Eris gasped for air as those scarred hands loosened. As Azriel turned his face toward me—
The frozen rage there rooted me to the spot.
But beneath it, I could almost see the images that haunted him: the hand Mor had yanked away, her weeping, distraught face as she had screamed at Rhys.
And now, behind us, Mor was shaking in her chair. Pale and shaking.
I only offered my hand to Azriel. “Come sit beside me.”
Nesta had already moved her seat, and an extra chair appeared beside mine.
I didn’t let my hand tremble as I kept it extended. And waited.
Azriel’s eyes slid to Eris, the High Lord’s son panting beneath him. And the shadowsinger leaned down to whisper something in his ear that made Eris blanch further.
But the shield dropped. The shadows lightened into sunshine.
Beron struck—only for his fire to bounce off a hard barrier of my own. I lifted my gaze to the High Lord of Autumn. “That’s twice now we’ve handed you your asses. I’d think you’d be sick of the humiliation.”
Helion laughed. But my attention returned to Azriel, who took my still-offered hand and rose. The scars were rough against my fingers, but his skin was like ice. Pure ice.
Mor opened her mouth to say something to Azriel, but Cassian put a hand on her bare knee and shook his head. I led the shadowsinger to the empty chair beside mine—then walked to the table myself to pour him a glass of wine.
No one spoke until I offered it to him and sat down.
“They are my family,” I said at the raised brows I received for my waiting on him. Tamlin just shook his head in disgust and finally slid that claw back into his hand. But I met Eris’s fuming gaze, my voice as cold as Azriel’s face as I said, “I don’t care if we are allies in this war. If you insult my friend again, I won’t stop him the next time.”
Only Eris knew how far that alliance went—information that could damn this meeting if either side revealed it. Information that could get him wiped off the earth by his father.
Mor was staring and staring at Azriel, who refused to look at her, who refused to do anything but give Eris that death-gaze.
Eris, wisely, averted his eyes. And said, “Apologies, Morrigan.”
His father actually gawked at the words. But something like approval shone on the Lady of Autumn’s face as her eldest son settled himself once more.
Thesan rubbed his temples. “This does not bode well.”
But Helion smirked at his retinue, crossing an ankle over a knee and flashing those powerful, sleek thighs. “Looks like you owe me ten gold marks.”
It seemed like we weren’t the only ones who’d placed bets. Even if not one of Helion’s entourage answered his mocking smile with one of their own.
Helion waved a hand, and the stacks of papers Tamlin had compiled drifted over to him on a phantom wind. With a snap of his fingers—scar-flecked from swordplay—other stacks appeared before every chair in the room. Including my own. “Replicas,” he said without looking up as he leafed through the documents.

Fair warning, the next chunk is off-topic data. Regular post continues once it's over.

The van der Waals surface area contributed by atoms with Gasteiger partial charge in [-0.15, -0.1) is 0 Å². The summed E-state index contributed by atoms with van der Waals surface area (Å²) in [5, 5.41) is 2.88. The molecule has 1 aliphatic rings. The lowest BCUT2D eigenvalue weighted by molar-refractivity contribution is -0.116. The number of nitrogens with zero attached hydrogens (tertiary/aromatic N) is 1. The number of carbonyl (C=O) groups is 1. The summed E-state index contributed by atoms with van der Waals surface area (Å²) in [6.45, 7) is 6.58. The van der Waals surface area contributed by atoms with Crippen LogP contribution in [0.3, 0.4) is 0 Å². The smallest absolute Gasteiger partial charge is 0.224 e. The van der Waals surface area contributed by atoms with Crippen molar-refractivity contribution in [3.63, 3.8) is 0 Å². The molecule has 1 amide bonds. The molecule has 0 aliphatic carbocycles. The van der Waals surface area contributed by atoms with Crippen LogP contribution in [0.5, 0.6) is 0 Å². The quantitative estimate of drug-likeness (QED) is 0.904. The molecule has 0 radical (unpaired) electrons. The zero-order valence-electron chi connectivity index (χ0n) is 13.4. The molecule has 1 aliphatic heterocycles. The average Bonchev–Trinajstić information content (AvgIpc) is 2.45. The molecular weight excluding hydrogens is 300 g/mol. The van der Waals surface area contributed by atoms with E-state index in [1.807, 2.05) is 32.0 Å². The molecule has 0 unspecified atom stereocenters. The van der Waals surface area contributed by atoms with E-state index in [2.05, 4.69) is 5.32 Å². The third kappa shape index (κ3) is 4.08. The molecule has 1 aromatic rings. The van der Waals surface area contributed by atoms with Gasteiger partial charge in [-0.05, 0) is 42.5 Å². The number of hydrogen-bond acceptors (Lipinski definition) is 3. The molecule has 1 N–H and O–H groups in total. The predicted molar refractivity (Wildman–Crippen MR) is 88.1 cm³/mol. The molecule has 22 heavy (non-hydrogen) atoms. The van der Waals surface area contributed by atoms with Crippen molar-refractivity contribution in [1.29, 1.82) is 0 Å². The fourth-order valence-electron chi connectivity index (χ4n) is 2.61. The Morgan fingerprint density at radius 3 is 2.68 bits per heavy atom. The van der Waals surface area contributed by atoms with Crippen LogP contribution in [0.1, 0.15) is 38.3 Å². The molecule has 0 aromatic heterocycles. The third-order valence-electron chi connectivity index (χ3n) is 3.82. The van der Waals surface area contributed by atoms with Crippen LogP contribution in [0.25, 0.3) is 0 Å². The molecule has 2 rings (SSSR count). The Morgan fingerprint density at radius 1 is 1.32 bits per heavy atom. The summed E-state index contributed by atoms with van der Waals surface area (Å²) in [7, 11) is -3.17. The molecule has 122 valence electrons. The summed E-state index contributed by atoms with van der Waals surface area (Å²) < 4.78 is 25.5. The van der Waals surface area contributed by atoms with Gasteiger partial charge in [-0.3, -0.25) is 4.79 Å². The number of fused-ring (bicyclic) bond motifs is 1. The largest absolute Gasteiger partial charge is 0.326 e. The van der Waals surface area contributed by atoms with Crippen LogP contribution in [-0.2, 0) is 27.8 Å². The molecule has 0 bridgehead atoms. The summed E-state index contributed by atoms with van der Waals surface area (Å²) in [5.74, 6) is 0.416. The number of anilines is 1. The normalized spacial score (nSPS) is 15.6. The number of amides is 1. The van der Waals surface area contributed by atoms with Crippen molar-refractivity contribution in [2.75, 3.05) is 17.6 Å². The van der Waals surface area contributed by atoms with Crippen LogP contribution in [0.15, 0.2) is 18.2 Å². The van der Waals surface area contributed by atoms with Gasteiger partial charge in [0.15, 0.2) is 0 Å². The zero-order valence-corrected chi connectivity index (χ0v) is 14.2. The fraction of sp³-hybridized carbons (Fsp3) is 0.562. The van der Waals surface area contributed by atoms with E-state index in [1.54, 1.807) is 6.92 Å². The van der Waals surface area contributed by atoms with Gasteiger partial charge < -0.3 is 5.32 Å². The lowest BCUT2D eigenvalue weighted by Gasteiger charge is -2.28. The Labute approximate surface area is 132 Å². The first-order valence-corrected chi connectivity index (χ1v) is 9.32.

A handy trick—for a male whose trove was not in gold, but in knowledge.
No one made any move to touch the papers before us.
Helion clicked his tongue. “If all of this is true,” he announced, Tamlin snarling at the haughty tone, “then I’d suggest two things: first, destroying Hybern’s caches of faebane. We won’t last long if they’ve made them into so many versatile weapons. It’s worth the risk to destroy them.”
Kallias arched a brow. “How would you suggest we do that?”
“We’ll handle it,” Tarquin offered. Varian nodded. “We owe them for Adriata.”
Thesan said, “There is no need.”
We all blinked at him. Even Tamlin. The High Lord of Dawn just folded his hands in his lap. “A master tinkerer of mine has been waiting for the past several hours. I would like for her to now join us.”
Before anyone could reply, a High Fae female appeared at the edge of the circle. She bowed so quickly that I barely glimpsed more than her light brown skin and long, silken black hair. She wore clothes similar to Thesan’s, and yet—her sleeves had been rolled up to the forearms, the tunic unbuttoned to her chest. And her hand—
I guessed who she was before she rose. Her right hand was solid gold—mechanical. The way Lucien’s was. It clicked and whirred quietly, drawing the eye of every immortal in the room as she faced her High Lord. Thesan smiled in warm welcome.
But her face … I wondered if Amren had modeled her own features after a similar bloodline when she’d bound herself into her Fae body: the sharp chin, round cheeks, and stunning uptilted eyes. But where Amren’s were that unholy silver, this female’s were dark as onyx. And aware—utterly aware of us gawking at her hand, her arrival—as she said to Thesan, “My Lord.”
Thesan gestured to the female standing tall before the assembled group. “Nuan is one of my most skilled craftspeople.”